This year my biggest concern was taking control of the Cowboys, in order to enforce Ezekiel Elliott's six-game suspension (appeal pending) to see how Dallas would respond. So I grabbed the Cowboys as my team and set sail for what surely would be a paradise of star-filled riches for America's Team. Things started very well, with the Cowboys going undefeated in the preseason. Huzzah!

One delightful feature as I put Elliott on the backburner before Week 1 -- moving around your depth chart is noticeably easier in Franchise Mode. You can hold down the A button and re-order very easily.

The Cowboys didn't flinch when it came to the first week, toppling the Giants 27-21. A matchup against the Broncos went less smoothly, with Dallas losing 36-17. The Cowboys would beat the Cardinals in Week 3 and take care of business against the Rams the following week as well, jumping out to 3-1 despite no Elliott. Through four weeks, Dak Prescott led the NFL with 10 passing touchdowns, while Darren McFadden had 82 carries, fourth in the NFL. That's a nice nugget for those of you keeping track of a possible appeal victory for Elliott.

The Cowboys would lose to the Packers before facing the 49ers for the final game of Elliott's video-game suspension. The 49ers were, magically, 2-2-2 heading into that game. Dallas won, natch.

After plugging Elliott back into the lineup after Week 6, I simmed to the end of the season and, oh my goodness: Dak Prescott is your 2017 NFL MVP. Prescott finished with 4,872 passing yards and 41 touchdowns. Dez Bryant finished with 1,515 receiving yards and 13 receiving touchdowns. Alfred Morris led the Cowboys in rushing yards with 522.

Elliott would finish the season with just 109 carries, 447 yards and 4.1 yards per carry. And along with that, Elliott suffered an injury. He had a choice as to whether he would play through it in the playoffs. Please. Oddly enough, the Cowboys did not even win the NFC East despite having the NFL MVP on the roster. The division crown went to the Eagles, who went 11-5. Fake Jerry Jones doesn't care.

"Wild-card teams win championships all the time," fake Jerrah quipped. "Look it up. It happens all the time."

Look it up! That sounds like something Jones has actually said before. 

In much less surprising news than during last year's sim, the Atlanta Falcons went 13-3 to secure the best record in the league. The second-best record belonged to ....... (wait for it) .... the Buffalo Bills! The Bills, Titans, Ravens, Patriots, Chargers and Raiders made the AFC playoffs -- in that order. On the NFC side of things, the Falcons secured the No. 1 seed, while the Seahawks were No. 2. The Eagles, Saints, Packers and Cowboys followed in order.

Confused about, you know, the Bills beating the Patriots, I did some statistical investigation. LeSean McCoy was No. 7 in the MVP voting (although Blake Bortles was No. 8, so red flags are flying everywhere). 

Sean McDermott finished second in Coach of the Year voting to Dan Quinn, which is weird since the Falcons should be good, but it's a huge victory for muscular, bald former defensive coordinators everywhere.

The Bills-Patriots thing is just impossible to understand. If I told you the Bills won 11 games and the Patriots didn't win the division, you would assume both Tom Brady and Jimmy Garoppolo were kidnapped by a crazed Rex Ryan and held hostage for months somewhere in Bristol. Nope. Brady threw for 5,355 yards and 34 touchdowns while completing 75 percent of his passes. Even wilder? Tyrod Taylor had 2,069 yards, 16 touchdowns and five interceptions. Nate Peterman had 2,051 yards, 15 touchdowns and seven interceptions.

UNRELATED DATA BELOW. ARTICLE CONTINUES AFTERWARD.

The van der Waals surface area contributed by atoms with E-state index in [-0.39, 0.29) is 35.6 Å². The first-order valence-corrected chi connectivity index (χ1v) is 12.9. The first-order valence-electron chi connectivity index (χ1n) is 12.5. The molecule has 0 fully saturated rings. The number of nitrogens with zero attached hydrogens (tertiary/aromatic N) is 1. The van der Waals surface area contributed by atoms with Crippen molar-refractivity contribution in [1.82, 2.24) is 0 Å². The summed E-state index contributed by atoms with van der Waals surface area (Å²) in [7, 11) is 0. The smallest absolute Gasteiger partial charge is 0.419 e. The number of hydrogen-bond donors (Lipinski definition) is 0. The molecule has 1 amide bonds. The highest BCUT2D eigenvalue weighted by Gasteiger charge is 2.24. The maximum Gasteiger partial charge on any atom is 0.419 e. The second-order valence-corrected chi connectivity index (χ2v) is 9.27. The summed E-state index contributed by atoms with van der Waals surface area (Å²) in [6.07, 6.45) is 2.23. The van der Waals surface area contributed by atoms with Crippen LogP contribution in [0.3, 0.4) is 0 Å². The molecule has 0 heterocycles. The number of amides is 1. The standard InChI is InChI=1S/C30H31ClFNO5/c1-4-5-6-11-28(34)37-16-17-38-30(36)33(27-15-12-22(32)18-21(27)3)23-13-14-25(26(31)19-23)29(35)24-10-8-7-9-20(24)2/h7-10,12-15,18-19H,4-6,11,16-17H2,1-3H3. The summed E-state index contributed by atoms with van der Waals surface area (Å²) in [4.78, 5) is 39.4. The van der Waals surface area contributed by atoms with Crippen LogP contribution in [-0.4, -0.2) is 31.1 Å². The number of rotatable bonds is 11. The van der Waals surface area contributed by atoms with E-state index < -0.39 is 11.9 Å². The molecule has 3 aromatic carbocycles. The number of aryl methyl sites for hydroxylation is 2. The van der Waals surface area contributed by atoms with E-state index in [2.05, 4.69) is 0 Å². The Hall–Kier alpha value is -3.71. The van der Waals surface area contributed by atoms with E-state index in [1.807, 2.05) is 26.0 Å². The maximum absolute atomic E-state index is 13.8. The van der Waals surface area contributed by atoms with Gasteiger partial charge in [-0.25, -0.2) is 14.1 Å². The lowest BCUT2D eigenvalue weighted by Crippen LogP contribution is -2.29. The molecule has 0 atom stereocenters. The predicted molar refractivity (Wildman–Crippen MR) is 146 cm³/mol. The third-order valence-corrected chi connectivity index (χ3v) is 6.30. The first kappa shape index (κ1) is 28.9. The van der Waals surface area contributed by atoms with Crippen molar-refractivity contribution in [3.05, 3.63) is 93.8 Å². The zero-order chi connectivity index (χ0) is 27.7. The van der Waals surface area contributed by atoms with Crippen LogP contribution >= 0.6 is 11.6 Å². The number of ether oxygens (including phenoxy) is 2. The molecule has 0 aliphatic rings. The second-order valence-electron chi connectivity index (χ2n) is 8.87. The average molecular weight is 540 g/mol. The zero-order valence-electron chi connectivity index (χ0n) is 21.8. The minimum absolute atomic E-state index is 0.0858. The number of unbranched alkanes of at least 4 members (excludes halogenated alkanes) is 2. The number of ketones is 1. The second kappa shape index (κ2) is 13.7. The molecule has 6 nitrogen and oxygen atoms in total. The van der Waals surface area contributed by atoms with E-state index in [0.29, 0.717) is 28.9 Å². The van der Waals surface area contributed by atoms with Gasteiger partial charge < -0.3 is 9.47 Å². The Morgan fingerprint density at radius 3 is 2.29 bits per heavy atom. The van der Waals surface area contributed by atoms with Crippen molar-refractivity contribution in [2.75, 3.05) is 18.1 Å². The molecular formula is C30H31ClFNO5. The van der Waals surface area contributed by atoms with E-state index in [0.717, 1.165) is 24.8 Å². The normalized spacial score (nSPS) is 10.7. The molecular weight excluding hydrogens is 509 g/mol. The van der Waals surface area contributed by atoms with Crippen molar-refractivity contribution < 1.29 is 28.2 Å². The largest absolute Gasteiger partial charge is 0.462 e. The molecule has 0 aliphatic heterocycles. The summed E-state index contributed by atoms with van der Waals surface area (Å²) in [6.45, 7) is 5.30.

Worth noting: Patrick Mahomes attempted 419 passes. That's too many for real life. I think. Maybe. Mitchell Trubisky attempted 500. That might not be enough. Deshaun Watson had 578. Just right.

Rushing-wise, Shady led the league with 1,614 yards. LeGarrette Blount was next with 1,497 yards. OK SURE. Jonathan Stewart was fourth (1,365) while Frank Gore spit in Father Time's face once again (1,228) and Shane Vereen came out of nowhere for 1,141 yards. The rookie running backs weren't impressive. Leonard Fournette led the way (1,103 yards), followed by Dalvin Cook (668 yards), Samaje Perine (586 yards) and James Conner (411 yards).

Julian Edelman led the league in receiving yards (1,681), followed by Bryant, Julio Jones (1,472), Antonio Brown (1,355), A.J. Green (1,327) and a pair of surprises: Martavis Bryant (1,295 on a league-leading 123 receptions) and Titans rookie Corey Davis (1,287). Allen Robinson (1,225) and DeAndre Hopkins (1,224) got right back on track. Did I mention Blake Bortles was No. 8 in the MVP vote?

Demario Davis led the league in tackles (145) followed by Eric Kendricks (144) and Kwon Alexander (141). Brandon Graham led the league in sacks with 21.5 (hello!), while Joey Bosa (18) was right on his heels and closely followed by ... Sharrif Floyd with 16.5? Sure. Melvin Ingram had 13, which would solidify the Chargers duo's claim.


Things ended poorly for Dallas in the wild-card round, with the Cowboys losing to the Eagles 38-3. Ouch. The Ravens beat the Patriots 28-14, the Chargers beat the Raiders 35-26 and the Packers beat the Saints 41-38. That's three more good games than we got in the entire playoffs last season.

The Falcons would sneak out a divisional-round win against the Packers 34-31. The Chargers hammered the Bills 38-14. The Eagles fell to the Seahawks 42-38. And the Titans lost to the Ravens 38-24.

In the conference championship round, the Falcons thumped the Seahawks 52-28, while the Chargers snuck past the Ravens 20-13 to set up a Falcons-Chargers Super Bowl. Yes, you read that right. 

And Atlanta redeemed itself 30-24, winning the franchise's first title. Which, to be honest, would be amazing if the Falcons hadn't won the freaking Super Bowl in this very sim LAST YEAR. Also weird: Matt Ryan threw zero touchdowns and three interceptions in the win. Philip Rivers tossed three touchdowns and four picks. It was the running game that secured the day (along with the defense), as Devonta Freeman ran for 104 yards and two scores and Tevin Coleman added 57 yards and a pair of scores as well.

Deion Jones, Desmond Trufant, Robert Alford and Ricardo Allen all recorded a pick in helping the Falcons avenge their Super Bowl loss last year. Maybe my XBox was built in a Home Depot. Or maybe Quinn is building something special after all.